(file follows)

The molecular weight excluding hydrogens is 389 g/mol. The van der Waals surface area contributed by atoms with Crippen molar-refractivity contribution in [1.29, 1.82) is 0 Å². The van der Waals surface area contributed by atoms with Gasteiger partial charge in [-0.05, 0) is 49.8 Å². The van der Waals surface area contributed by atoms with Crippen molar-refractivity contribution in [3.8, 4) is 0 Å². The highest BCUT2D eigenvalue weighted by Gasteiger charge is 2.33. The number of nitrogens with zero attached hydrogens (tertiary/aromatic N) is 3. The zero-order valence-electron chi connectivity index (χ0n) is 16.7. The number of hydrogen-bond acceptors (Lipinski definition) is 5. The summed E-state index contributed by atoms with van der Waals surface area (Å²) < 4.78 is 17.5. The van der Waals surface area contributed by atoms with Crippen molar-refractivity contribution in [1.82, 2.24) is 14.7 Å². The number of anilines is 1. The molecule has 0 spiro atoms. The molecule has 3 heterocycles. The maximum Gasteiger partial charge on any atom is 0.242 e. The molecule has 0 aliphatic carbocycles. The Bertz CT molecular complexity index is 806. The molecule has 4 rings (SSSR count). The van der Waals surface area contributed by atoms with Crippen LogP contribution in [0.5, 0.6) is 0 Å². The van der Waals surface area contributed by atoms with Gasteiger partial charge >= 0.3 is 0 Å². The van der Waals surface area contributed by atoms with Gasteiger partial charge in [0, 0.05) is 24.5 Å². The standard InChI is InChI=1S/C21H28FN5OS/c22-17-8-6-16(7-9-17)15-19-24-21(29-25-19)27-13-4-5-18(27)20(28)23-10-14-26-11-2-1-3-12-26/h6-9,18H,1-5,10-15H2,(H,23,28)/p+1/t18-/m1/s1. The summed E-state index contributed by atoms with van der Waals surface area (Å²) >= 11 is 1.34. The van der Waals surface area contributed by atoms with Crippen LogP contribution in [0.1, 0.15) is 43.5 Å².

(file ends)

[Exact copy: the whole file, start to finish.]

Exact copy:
The molecular weight excluding hydrogens is 389 g/mol. The van der Waals surface area contributed by atoms with Crippen molar-refractivity contribution in [1.29, 1.82) is 0 Å². The van der Waals surface area contributed by atoms with Gasteiger partial charge in [-0.05, 0) is 49.8 Å². The van der Waals surface area contributed by atoms with Crippen molar-refractivity contribution in [3.8, 4) is 0 Å². The highest BCUT2D eigenvalue weighted by Gasteiger charge is 2.33. The number of nitrogens with zero attached hydrogens (tertiary/aromatic N) is 3. The zero-order valence-electron chi connectivity index (χ0n) is 16.7. The number of hydrogen-bond acceptors (Lipinski definition) is 5. The summed E-state index contributed by atoms with van der Waals surface area (Å²) < 4.78 is 17.5. The van der Waals surface area contributed by atoms with Crippen molar-refractivity contribution in [1.82, 2.24) is 14.7 Å². The number of anilines is 1. The molecule has 0 spiro atoms. The molecule has 3 heterocycles. The maximum Gasteiger partial charge on any atom is 0.242 e. The molecule has 0 aliphatic carbocycles. The Bertz CT molecular complexity index is 806. The molecule has 4 rings (SSSR count). The van der Waals surface area contributed by atoms with Crippen LogP contribution in [0.5, 0.6) is 0 Å². The van der Waals surface area contributed by atoms with Gasteiger partial charge >= 0.3 is 0 Å². The van der Waals surface area contributed by atoms with Gasteiger partial charge in [0, 0.05) is 24.5 Å². The standard InChI is InChI=1S/C21H28FN5OS/c22-17-8-6-16(7-9-17)15-19-24-21(29-25-19)27-13-4-5-18(27)20(28)23-10-14-26-11-2-1-3-12-26/h6-9,18H,1-5,10-15H2,(H,23,28)/p+1/t18-/m1/s1. The summed E-state index contributed by atoms with van der Waals surface area (Å²) >= 11 is 1.34. The van der Waals surface area contributed by atoms with Crippen LogP contribution in [0.1, 0.15) is 43.5 Å².